• Age Lift: Ian McKellen is in his mid-fifties, and Nigel Hawthorne and John Wood, playing his elder brothers, in their mid-sixties. Edward IV was 40 when he died, Richard III was 32, and George, Duke of Clarence never made it past 28.
  • Allohistorical Allusion: Edward IV is apparently this timeline's version of Edward VIII, while his wife Elizabeth and the rest of the Woodvilles are played by Americans, suggesting Wallis Simpson. The Earl of Richmond and Princess Elizabeth rather resemble Queen Elizabeth II and Prince Philip. Maggie Smith, as the Duchess of York (who is combined with Queen Margaret in this movie), is a dead ringer for Queen Mary, Edward VIII's mother.
  • Aside Glance: Richard is washing up after peeing, while delivering his opening monologue, when he notices the camera. For the rest of the movie all of his soliloquies are delivered straight at the audience.
  • Bad Boss: Richard shoots Tyrell in the middle of battle.
  • Bait-and-Switch Comment: Richard's "Now is the winter of our discontent" monologue starts off as a speech praising the victorious King, before a Mood Whiplash Conversation Cut to Richard sneering at the King in the privacy of a urinal.
  • Better to Die than Be Killed: Richard jumps off a building at the same time as Richmond shoots to deny him the pleasure of killing him.
  • Breaking the Fourth Wall: All of Richard's soliloquies (as well as a few asides) are delivered directly to the camera. Also, after shooting Richard, Richmond also begins to glance into the camera and smile, implying he may not be the perfect replacement he has been set up as.
  • Catapult Nightmare: Richard pops up in bed the night before Bosworth, after having a nightmare where he hears the voices of his victims.
  • Chained to a Bed: Earl Rivers is handcuffed to a bed enjoying the attentions of an air hostess, a cigarette and a favourite beverage when he is stabbed to death from below the bed.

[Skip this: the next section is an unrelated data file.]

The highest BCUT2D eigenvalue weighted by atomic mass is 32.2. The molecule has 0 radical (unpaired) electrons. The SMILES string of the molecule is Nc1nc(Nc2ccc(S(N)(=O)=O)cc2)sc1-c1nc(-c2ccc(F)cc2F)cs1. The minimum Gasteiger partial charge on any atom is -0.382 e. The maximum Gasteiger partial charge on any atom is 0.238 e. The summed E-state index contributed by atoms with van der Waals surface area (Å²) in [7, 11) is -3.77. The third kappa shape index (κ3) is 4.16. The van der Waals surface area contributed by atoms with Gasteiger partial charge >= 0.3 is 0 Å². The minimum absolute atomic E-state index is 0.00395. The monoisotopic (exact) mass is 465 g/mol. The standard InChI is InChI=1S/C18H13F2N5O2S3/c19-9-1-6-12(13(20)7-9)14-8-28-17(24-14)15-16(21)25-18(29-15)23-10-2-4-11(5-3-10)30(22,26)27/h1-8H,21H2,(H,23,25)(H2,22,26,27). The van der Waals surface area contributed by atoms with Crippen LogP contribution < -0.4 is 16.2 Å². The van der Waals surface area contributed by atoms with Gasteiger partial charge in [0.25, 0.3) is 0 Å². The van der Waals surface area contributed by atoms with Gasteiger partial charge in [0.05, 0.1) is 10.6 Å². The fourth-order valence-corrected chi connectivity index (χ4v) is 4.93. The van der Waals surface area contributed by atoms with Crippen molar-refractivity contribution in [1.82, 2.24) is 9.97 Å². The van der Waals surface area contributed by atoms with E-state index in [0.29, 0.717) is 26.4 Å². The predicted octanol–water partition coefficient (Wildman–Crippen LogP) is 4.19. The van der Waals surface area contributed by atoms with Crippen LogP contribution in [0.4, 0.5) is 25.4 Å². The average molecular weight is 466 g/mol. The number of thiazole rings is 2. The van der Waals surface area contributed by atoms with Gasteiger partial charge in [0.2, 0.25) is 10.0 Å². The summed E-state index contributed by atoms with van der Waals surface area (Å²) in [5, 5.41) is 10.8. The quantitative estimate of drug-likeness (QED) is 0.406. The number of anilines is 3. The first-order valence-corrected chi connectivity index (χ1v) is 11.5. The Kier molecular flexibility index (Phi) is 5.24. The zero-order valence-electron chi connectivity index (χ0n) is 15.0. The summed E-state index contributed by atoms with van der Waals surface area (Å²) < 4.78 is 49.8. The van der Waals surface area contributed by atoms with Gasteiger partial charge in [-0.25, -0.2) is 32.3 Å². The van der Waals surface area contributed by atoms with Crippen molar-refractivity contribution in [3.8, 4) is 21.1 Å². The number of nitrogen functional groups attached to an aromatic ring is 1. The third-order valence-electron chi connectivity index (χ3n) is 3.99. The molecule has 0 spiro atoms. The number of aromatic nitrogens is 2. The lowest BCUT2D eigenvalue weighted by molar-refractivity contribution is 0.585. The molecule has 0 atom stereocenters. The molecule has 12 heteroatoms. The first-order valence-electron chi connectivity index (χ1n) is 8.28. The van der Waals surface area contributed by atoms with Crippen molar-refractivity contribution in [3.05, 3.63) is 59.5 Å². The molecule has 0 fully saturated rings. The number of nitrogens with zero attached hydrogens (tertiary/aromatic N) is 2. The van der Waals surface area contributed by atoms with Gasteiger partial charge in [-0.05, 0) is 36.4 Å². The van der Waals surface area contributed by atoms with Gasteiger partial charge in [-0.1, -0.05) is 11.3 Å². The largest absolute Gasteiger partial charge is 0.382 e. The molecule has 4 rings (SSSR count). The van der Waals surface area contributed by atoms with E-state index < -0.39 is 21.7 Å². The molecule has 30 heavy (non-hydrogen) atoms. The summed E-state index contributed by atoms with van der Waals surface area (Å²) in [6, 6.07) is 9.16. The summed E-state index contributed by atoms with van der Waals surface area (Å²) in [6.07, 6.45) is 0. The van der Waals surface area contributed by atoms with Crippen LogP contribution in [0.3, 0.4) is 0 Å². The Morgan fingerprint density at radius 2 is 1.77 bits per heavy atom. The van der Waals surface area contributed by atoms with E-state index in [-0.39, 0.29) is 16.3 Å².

• Conversation Cut: The opening lines of the play, namely Richard's "Now is the winter of our discontent" monologue, are presented as Richard giving a triumphal speech at what appears to be a victory ball being thrown by his brother, Edward IV. Right in the middle of the soliloquy, right before Richard starts talking bitterly about how he doesn't fit in with happy times ("But I, that am not shaped for sportive tricks..."), the scene cuts mid-sentence to to him walking through a restroom door and standing in front of a urinal to pee.
  • Curb-Stomp Battle: The opening scene, as Richard’s forces take out the Lancaster headquarters at Tewksbury, with Richard personally killing Prince Edward and King Henry.
  • Day of the Jackboot: When Richard takes over.
  • Dieselpunk: The film lives and breathes this trope, both in an elegant and gruff way. Probably the most British-flavoured rendition of the trope ever put on screen. It's not limited to the costumes, vehicles and atmosphere: even the individual architecture that's supposed to be really historical - e.g. the Tower of London - is portrayed by shots of purely period public buildings, often 1930s functionalist structures. Ian McKellen himself referred to the production design of the film as "being rooted in a semi-mythical portrayal of the late interwar UK".